If a noise measurement is in dBA, subtract 7 dB from the NRR of the hearing protection device as a correction for C- and A-weighting differences, then subtract the resulting lower NRR from the dBA noise measurement to determine the exposure:

Noise Level 105 dBC
25 NRR - 7dB= - 18 NRR
87 dB  

Why Hearing Protection Fails

For hearing protection devices to be effective, they must be worn properly and be maintained or replaced regularly. Training is required—29 CFR 1910.132(d) (2)—to ensure that employees are aware of the importance of wearing hearing protection devices and know how to use the devices properly. When hearing protection devices fail, it's usually because of:

  • Discomfort—If your hearing protection device is uncomfortable, you are less likely to use it properly. Unfortunately, the better the hearing protection, the more uncomfortable it is likely to be. This is why training is important.

  • Improper fit—All heads and ears are different. Ear canals aren't necessarily the same size, even in an individual's left and right ears. Eyeglasses, beards, long hair, or a hardhat could keep ear muffs from making a tight seal. This problem helps explain why it's important for employers to offer employees different types and sizes of hearing protection devices.

  • Movement—Earplugs may work their way loose and ear muffs may shift because of simple head movements, talking, or perspiration. It's important to check and readjust your hearing protection device regularly (figure 14).

  • Deterioration—Most hearing protection devices are inexpensive; replace them at the first sign of excessive wear or deterioration. Disposable foam earplugs should be replaced frequently. Earplugs can dry out and harden, ear muff cushions can dry out and crack, and headbands may become loose. Inspect your hearing protection devices frequently and replace them as needed. Ensure that users do not modify their hearing protection devices to make them more comfortable. The modified devices will probably not be as effective.

  • Hygiene—Keep your hearing protection device clean. Dirt, oil, or other foreign substances could interfere with the device's hearing protection to do its job and might contribute to ear infections. Clean or replace your hearing protection devices regularly.

  • Lack of training—Foam earplugs are the least expensive type of hearing protection and one of the best. When foam earplugs are not worn correctly, their effectiveness is reduced (figure 15).

Image of improper fitting ear plugsImage of correct fitting earplugs
Figure 14—Earplugs (left) that do not fit properly provide little or no protection. Properly inserted
earplugs (right) barely protrude from the ear.

Three graphics and text explaining how to wear foam earplugs.
Figure 15—How to wear foam earplugs.
—Courtesy of the Centers for Disease Control and Prevention

To get the best protection from foam earplugs, remember to roll, pull, and hold when putting them in. Your hands need to be clean to keep dirt and germs out of your ears!

When you're finished, check to make sure that most of the foam body of the earplug is within the ear canal. Try cupping your hands tightly over your ears. If sounds are much more muffled with your hands in place, the earplug may not be sealing properly. Take the earplug out and try again.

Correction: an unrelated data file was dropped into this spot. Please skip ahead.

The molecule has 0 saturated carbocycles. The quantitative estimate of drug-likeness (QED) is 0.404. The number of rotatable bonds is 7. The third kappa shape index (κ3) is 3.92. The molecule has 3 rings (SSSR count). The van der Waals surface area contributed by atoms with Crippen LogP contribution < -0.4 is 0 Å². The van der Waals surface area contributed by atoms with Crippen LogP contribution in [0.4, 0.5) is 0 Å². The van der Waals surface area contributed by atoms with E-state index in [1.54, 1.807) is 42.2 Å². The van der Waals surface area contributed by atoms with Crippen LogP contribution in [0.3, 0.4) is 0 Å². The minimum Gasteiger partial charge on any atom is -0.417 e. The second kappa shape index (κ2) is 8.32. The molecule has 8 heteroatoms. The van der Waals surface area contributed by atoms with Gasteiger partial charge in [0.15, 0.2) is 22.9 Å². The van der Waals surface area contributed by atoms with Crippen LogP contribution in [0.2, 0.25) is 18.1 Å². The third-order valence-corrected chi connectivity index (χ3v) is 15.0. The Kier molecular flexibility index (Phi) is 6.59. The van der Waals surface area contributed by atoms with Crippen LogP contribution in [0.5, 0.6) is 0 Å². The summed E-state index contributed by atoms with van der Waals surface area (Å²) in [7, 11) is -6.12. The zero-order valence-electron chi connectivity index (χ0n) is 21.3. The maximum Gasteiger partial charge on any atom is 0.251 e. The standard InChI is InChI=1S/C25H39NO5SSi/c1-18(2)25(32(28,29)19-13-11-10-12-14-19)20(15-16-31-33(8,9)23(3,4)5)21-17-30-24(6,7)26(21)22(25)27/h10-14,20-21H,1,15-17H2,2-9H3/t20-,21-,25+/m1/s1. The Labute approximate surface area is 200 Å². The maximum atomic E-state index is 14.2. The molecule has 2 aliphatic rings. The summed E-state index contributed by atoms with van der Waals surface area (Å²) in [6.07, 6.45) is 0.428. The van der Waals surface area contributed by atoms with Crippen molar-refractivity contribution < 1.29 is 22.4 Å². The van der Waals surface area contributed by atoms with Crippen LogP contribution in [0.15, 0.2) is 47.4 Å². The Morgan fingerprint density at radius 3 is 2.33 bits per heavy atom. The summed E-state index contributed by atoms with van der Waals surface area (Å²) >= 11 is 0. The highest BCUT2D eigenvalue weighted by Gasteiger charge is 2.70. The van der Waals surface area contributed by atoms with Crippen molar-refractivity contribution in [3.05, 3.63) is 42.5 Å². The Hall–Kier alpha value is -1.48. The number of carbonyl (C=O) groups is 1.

The proper procedure is shown in a short video at the NIOSH Web site <


Noise-induced hearing loss can occur anytime in your life (figure 16). Hearing loss may not be painful. If loud sounds don't bother you as much as they used to, you may be losing some of your hearing.

In the workplace, personal protective equipment is often required when employees work near loud noises. Forest Service field crews, as well as employees in machine and fabrication shops, may be exposed to sounds louder than 85 dB that require the use of hearing protection.

Loud sounds are not limited to work. Protect your hearing at home when you run a lawnmower, leaf blower, or other loud device.

Some of life's greatest pleasures are the conversations and laughter we share with friends and family (figure 17). Don't risk losing your hearing because of loud noise. Block the noise, avoid the noise, or turn down the sound.

Bar graph representing females and males at which age hearing loss begins. For both females and males hearing loss starts in the age category of 19-44.
Figure 16—Age at Which Hearing Loss Begins: National Health Interview Survey, 2002. —Courtesy of National
Institute on Deafness and Other Communication Disorders, National Institutes of Health <>.

Image of a baseball game
Figure 17—Protect your hearing so you can enjoy the sounds of family and life.

Useful Links

American Speech-Language-Hearing Association

Council for Accreditation in Occupational Hearing Conservation

Elvex Corporation Safety Articles on Noise and Hearing Loss Prevention

National Institute on Deafness and Other Communication Disorders

National Institute for Occupational Safety and Health

U.S. Department of Labor, Occupational Safety and Health Administration

U.S. Department of Defense Hearing Conservation

Thanks To...

Michael Cobbold, the safety and occupational health officer for the Shasta-Trinity and Mendocino National Forests, submitted the project proposal for this hearing protection tech tip.

The Missoula Technology and Development Center thanks Michael Cobbold for his proposal and welcomes additional proposals for projects to help Forest Service employees do their jobs more safely, easily, and efficiently. Proposals can be submitted online at or to

About the Author

Bob Beckley received a bachelor's degree in political science from the University of Montana in 1982. He began his Forest Service career as a timber technician on the Nez Perce National Forest. Bob Beckley was a smokejumper when he came to the Missoula Technology and Development Center in 1990. He assists in the explosives program and works as a project leader and public affairs specialist.

Additional single copies of this document may be ordered from:
USDA Forest Service
Missoula Technology and Development Center
5785 Hwy. 10 West
Missoula, MT 59808–9361
Phone: 406–329–3978
Fax: 406–329–3719

Electronic copies of MTDC's documents are available on the Internet at:

For additional information about noise-induced hearing loss, contact Bob Beckley at MTDC:
Phone: 406–329–3996
Fax: 406–329–3719

Forest Service and Bureau of Land Management employees can search MTDC's documents, CDs, DVDs, and videos on their internal computer networks at: